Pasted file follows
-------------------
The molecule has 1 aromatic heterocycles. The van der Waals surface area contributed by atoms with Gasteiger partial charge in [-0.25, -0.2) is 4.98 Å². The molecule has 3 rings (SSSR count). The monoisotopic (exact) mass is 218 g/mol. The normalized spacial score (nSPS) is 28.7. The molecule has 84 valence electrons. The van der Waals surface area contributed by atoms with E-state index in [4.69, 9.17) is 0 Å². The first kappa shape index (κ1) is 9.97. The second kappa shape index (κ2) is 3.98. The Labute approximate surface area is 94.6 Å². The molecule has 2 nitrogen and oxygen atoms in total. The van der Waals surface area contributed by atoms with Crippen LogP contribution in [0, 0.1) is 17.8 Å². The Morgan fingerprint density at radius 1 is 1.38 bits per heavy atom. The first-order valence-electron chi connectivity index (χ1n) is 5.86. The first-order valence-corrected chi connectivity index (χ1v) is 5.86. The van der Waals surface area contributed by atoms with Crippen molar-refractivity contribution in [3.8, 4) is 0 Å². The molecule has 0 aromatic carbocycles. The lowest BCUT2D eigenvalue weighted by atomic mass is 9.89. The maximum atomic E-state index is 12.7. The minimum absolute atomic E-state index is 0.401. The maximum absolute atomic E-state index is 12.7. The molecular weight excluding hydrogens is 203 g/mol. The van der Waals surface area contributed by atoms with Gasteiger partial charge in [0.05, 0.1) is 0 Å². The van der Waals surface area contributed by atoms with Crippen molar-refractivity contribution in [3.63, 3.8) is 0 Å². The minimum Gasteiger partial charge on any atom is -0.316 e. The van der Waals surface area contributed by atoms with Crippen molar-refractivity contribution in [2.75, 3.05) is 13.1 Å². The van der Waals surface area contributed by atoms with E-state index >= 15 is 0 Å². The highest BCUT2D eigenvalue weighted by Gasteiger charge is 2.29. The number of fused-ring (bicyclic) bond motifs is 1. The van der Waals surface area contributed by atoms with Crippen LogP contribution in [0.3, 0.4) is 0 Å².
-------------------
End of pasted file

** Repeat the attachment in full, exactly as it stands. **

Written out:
The molecule has 1 aromatic heterocycles. The van der Waals surface area contributed by atoms with Gasteiger partial charge in [-0.25, -0.2) is 4.98 Å². The molecule has 3 rings (SSSR count). The monoisotopic (exact) mass is 218 g/mol. The normalized spacial score (nSPS) is 28.7. The molecule has 84 valence electrons. The van der Waals surface area contributed by atoms with E-state index in [4.69, 9.17) is 0 Å². The first kappa shape index (κ1) is 9.97. The second kappa shape index (κ2) is 3.98. The Labute approximate surface area is 94.6 Å². The molecule has 2 nitrogen and oxygen atoms in total. The van der Waals surface area contributed by atoms with Crippen LogP contribution in [0, 0.1) is 17.8 Å². The Morgan fingerprint density at radius 1 is 1.38 bits per heavy atom. The first-order valence-electron chi connectivity index (χ1n) is 5.86. The first-order valence-corrected chi connectivity index (χ1v) is 5.86. The van der Waals surface area contributed by atoms with Crippen molar-refractivity contribution in [3.8, 4) is 0 Å². The molecule has 0 aromatic carbocycles. The lowest BCUT2D eigenvalue weighted by atomic mass is 9.89. The maximum atomic E-state index is 12.7. The minimum absolute atomic E-state index is 0.401. The maximum absolute atomic E-state index is 12.7. The molecular weight excluding hydrogens is 203 g/mol. The van der Waals surface area contributed by atoms with Gasteiger partial charge in [0.05, 0.1) is 0 Å². The van der Waals surface area contributed by atoms with Crippen molar-refractivity contribution in [3.63, 3.8) is 0 Å². The minimum Gasteiger partial charge on any atom is -0.316 e. The van der Waals surface area contributed by atoms with Crippen molar-refractivity contribution in [2.75, 3.05) is 13.1 Å². The van der Waals surface area contributed by atoms with E-state index >= 15 is 0 Å². The highest BCUT2D eigenvalue weighted by Gasteiger charge is 2.29. The number of fused-ring (bicyclic) bond motifs is 1. The van der Waals surface area contributed by atoms with Crippen LogP contribution in [0.3, 0.4) is 0 Å².